- Landscapes on the Ashley range from canyons to high desert to high mountains. The Uintah Mountains are the highest mountain range in Utah. Elevations on the Forest range from 6,000 feet to 13,528 feet. The Ashley includes noteworthy attractions such as Flaming Gorge National Recreation Area, the Sheep Creek Geological Area, the High Uinta Wilderness, and portions of the Green River.
Copyright: USDA Forest Service
Rafting on the Ashley National Forest
In 1869, Major John Westly Powell, on expedition down the Green River, looked in awe at the magnificent country in what is now southwest Wyoming, and named it Flaming Gorge. Today the brilliant red cliffs are scenic attractions for thousands of visitors annually. The heart of the National Recreation Area is a 91-mile-long reservoir, created by the Flaming Gorge Dam. These famous angling waters have produced trout of state and world record size. With over 300 miles of shoreline, boat ramps, full service lodges and marinas, Lake Flaming Gorge is an aquatic paradise.
Sheep Creek Canyon and Sheep Creek Geological Area are located adjacent to the Flaming Gorge National Recreation Area. The Geological Area includes the Uinta Crest Fault, which represents millions of years of earth history.
The High Uintas Wilderness encompasses 460,000 acres of the Uinta Mountains and is the largest wilderness in Utah. Elevations vary from 8,000 feet in the lower canyons to 13,528 feet atop Kings Peak, the highest in Utah. Abrupt ridges divide the area into large, scenic basins interspersed with glacial moraines and drifts.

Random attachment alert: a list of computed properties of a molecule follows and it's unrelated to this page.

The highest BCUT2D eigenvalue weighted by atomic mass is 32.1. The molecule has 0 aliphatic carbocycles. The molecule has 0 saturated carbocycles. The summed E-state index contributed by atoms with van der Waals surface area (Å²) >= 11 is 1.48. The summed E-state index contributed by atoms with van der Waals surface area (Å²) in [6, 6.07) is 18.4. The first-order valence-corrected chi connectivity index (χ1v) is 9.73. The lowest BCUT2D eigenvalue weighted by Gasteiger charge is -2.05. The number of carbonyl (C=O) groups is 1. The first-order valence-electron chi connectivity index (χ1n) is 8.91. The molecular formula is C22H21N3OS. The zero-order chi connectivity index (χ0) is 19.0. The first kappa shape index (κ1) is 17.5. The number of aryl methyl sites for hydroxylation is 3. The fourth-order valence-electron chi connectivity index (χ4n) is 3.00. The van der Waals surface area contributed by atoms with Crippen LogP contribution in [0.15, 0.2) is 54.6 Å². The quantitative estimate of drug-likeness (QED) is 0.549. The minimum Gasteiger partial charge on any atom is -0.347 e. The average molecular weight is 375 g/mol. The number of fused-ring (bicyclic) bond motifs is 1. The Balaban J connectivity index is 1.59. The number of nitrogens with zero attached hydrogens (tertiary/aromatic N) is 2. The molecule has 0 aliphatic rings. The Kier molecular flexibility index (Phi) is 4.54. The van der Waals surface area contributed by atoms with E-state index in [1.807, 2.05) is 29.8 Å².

Recreation - Flaming Gorge is famous for its fishing but also offers excellent opportunities for motor boating, sailing, swimming, windsurfing, water skiing, and scuba diving. Ice fishing is a popular pastime in the winter. The Green River below the dam is boasted as one of the country's finest blue ribbon trout streams. Varied fishing opportunities are available in the lakes, streams, and reservoirs elsewhere on the Forest.
The Flaming Gorge National Recreation Area is also a popular boating and water sport area. Boat ramps and marinas are located at several sites around the Lake. There are 26 campgrounds in the immediate area of the Gorge, four of which are accessible only by boat. White water rapids and gorgeous canyon scenery lend to the popularity of river rafting below the dam.
Visitors will find campgrounds located throughout the Forest. Camping in undeveloped areas (outside of designated campgrounds) is permitted in many Forest areas.
Over 1,000 miles of trail exist on the Ashley National Forest providing visitors with access to backcountry and wilderness areas. Little Hole National Recreation Trail is located below Flaming Gorge Dam. Many roads and trails on the Forest are open to four-wheel drives, ATV's, and motorcycles.
Ample snow in the mountains make snowmobiling and cross-country skiing popular winter activities. A backcountry "yurt" sits four miles from the Flaming Gorge - Uintas Scenic Byway for overnight stays by cross-country skiers.
Climate - As throughout the region, climate on the Ashley National Forest varies greatly by season and with elevation. An average of about 40 inches of precipitation fall annually, mostly as snow in the winter. Temperatures in areas above 10,000 feet are seldom above 80 degrees during summer days. Night temperatures during summer are 30-40 degrees with freezing weather possible at any time in the high elevations. Summer afternoon thunderstorms are common and may occur with little warning.
The Ashley National Forest, with headquarters in Vernal, Utah, comprises 1.3 million acres located in the northeastern portion of Utah and southwestern portion of Wyoming. The Ashley includes portions of three major geographic areas: the Uinta Mountains, the Wyoming Basin, and the Tavaputs Plateau.